Karen Celestino-Horseman: Indiana’s abortion fight is far from over

Karen Celestino-HorsemanA June Gallup Poll showed that 61% of women surveyed nationwide are pro-choice.

Those words—“pro choice”—have a particular historical meaning for women. Up until the last 150 years, women had few choices as their primary role involved childbearing, childrearing and maintaining the home. Religious beliefs promoted sex as being solely for the purpose of procreation, and if a woman did not want to become pregnant, she should not engage in sex. This ignored the fact that if a man wanted to have sex with his wife, his daughter or any other woman, there was little she could do to stop him. Pregnancy became an inevitability. With no control over their bodies, women had little control over their lives.

Only recently have the rights of women been more fully recognized. In 1960, the birth control pill became available. But it was not until 1965 that the Supreme Court held that states were prohibited from barring access to the pill for married women and in 1972 for single women. Complete freedom over procreative decisions was finally given to women in 1973 with the decision in Roe v. Wade.

This history provides some insight into why you hear women chanting, “my body, my choice,” because that choice represents far more than a medical decision. It represents the course of a woman’s life—how her future will unfold. Compulsory pregnancy and forced birth take women back to the dark times when women did not have a choice.

Most Indiana legislators seek to mandate pregnancy because they believe life begins at conception and their source for this notion is God. Well, here is what I believe: Their God has no place or voice in the Indiana Legislature. I did not vote for their God to represent me, and it is certainly not what I believe my God requires. And their constant references to and reliance upon God ignore not only me and others like me but those whose faiths do not involve a Christian God.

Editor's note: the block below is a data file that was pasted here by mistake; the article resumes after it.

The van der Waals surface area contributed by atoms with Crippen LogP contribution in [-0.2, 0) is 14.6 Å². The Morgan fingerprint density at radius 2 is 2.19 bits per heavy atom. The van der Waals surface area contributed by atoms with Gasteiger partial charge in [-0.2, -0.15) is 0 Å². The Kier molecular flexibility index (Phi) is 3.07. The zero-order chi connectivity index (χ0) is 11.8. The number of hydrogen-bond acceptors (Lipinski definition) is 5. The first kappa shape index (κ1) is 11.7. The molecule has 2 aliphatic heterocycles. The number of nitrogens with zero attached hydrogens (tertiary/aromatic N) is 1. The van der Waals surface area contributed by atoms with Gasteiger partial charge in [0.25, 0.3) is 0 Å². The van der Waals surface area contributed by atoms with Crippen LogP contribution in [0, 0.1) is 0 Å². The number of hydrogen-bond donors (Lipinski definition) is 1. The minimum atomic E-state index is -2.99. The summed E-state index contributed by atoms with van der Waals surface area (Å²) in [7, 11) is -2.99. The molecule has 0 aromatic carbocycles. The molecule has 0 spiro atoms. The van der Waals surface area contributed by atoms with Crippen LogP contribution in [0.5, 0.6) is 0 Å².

Medical professionals strongly testified against the law because it interferes with their ability to do their job. Testimony from women abused as children and others who were raped as adults demonstrates the need for abortion access to assure the mental and/or physical health of these victims. Due to a health condition resulting in early puberty, pregnancy in children as young as 5 has been recorded, but unless that child manages to explain to a caretaker that she might be pregnant within a limited number of weeks, Indiana declares she will undergo compulsory pregnancy and forced birth.

At the same time legislators want to impose compulsory pregnancy and forced birth upon girls, Indiana schools are not required to educate students regarding the sex acts that can lead to pregnancy. At the same time legislators claim they are interested in promoting life, they do nothing to limit the purchase and use of automatic rifles and high-capacity magazines. And while legislators claim they are for religious freedom, they impose their religious belief as to when life begins upon everyone.

There will be legal challenges. The question remains whether the Indiana Constitution promises a right to privacy and if so, whether that right includes deciding to terminate a pregnancy. The Ninth Amendment of the U.S. Constitution promises protection of rights not specifically enumerated in the Bill of Rights but the question remains unanswered as to whether it includes a woman’s right to choose.